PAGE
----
Consumers are concerned about antibiotic use in food animals. USDA has established a new program, the Collaboration on Animal Health, Food Safety and Epidemiology, to provide a more accurate analysis of the contribution agricultural use of antimicrobials may have on the development of resistance.

“This program (CAHFSE) will be the first of its kind for assessing the impact of production practices on animal and public-health issues, particularly antimicrobial resistance, from the farm through the packing plant over a long study period,” says Bob Kraeling, microbiologist for USDA’s Agricultural Research Service.

Animals will be tested on the farm and also at the packing plant. “Researchers may not be able to sample the exact same animal in both places, but the animals tested will be from the same group,” he notes.

The Animal and Plant Health Inspection Service is leading the on-farm efforts, with pork operations in Iowa, Minnesota, North Carolina and Texas, already enrolled in the program. The Food Safety and Inspection Service will lead the in-plant portion, while ARS is in charge of the laboratory testing and food-safety analysis.

The two main program objectives relate to animal health and food safety. In the animal health area, researchers will collect blood samples to assess the presence of bacteria that cause ileitis (Lawsonia intracellularis) in four age groups of weaned market hogs. The samples will be sent to the University of Minnesota.

These blood tests will provide an epidemiological description of ileitis, including monitoring disease and death rates on affected farms. Plus, it will help researchers determine when ileitis breaks occur and if there’s a difference between production systems, especially in their use of anitmicrobials.

On the food safety side, researchers will collect fecal samples to determine on-farm trends relating to the prevalence of Salmonella, Camplyobacter, Enterococcus spp., and generic Escherichia-coli.

Quarterly fecal sampling began in July 2003. USDA is enrolling 12 operations in each state for a total of 48 operations, including outdoor systems, multiple-site units and farrow-to-finish operations.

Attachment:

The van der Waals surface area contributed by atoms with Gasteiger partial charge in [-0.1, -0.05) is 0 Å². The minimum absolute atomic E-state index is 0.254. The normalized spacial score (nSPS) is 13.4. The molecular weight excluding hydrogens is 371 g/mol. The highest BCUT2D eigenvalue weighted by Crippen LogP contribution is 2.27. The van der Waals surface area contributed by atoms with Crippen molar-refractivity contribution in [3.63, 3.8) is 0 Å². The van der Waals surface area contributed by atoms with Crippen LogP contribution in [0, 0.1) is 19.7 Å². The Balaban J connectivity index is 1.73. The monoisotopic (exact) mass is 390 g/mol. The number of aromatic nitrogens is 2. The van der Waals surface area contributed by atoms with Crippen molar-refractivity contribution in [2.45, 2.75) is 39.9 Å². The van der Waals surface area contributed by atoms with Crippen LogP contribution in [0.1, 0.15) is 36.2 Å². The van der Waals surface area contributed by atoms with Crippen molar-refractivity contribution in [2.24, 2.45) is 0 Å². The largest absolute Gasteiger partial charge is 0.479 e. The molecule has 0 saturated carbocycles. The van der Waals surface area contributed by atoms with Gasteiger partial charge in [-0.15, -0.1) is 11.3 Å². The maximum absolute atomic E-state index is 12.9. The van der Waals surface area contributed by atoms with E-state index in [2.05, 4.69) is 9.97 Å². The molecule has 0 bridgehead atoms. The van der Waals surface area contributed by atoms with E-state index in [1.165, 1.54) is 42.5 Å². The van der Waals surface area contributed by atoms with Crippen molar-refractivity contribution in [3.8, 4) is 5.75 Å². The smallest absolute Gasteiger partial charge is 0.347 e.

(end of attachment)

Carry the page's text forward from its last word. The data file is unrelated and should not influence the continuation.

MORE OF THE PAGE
Veterinarians will take 40 fecal samples from finishing pigs that are ready to be shipped to the packer, as well as collect 60 blood samples. They’ll also gather information from producers to describe the on-site production practices and antimicrobial use to further determine any risk factors.

The results should help improve the quality and safety of U.S. pork and the health of the U.S. swine herd. Among the benefits to pork producers will be additional information provided to practitioners, more research on antibiotic resistance, and an objective assessment of food-safety risks associated with antibiotic-resistant bacteria.

“Producers participating in the program are concerned about the state of the industry and the public’s perception,” says Kraeling. “They want to solve any problem with
antimicrobial resistance, if there actually is one.”

Right now, researchers are in their second quarter of sampling. Kraeling expects to have the first round of results by early January. ARS is in the process of designing a Web site to post the summary results as they become available.

USDA may expand this program with other livestock species, including beef, dairy and poultry.

For more information about antimicrobial resistance research, go to www.arru.saa.ars.usda.gov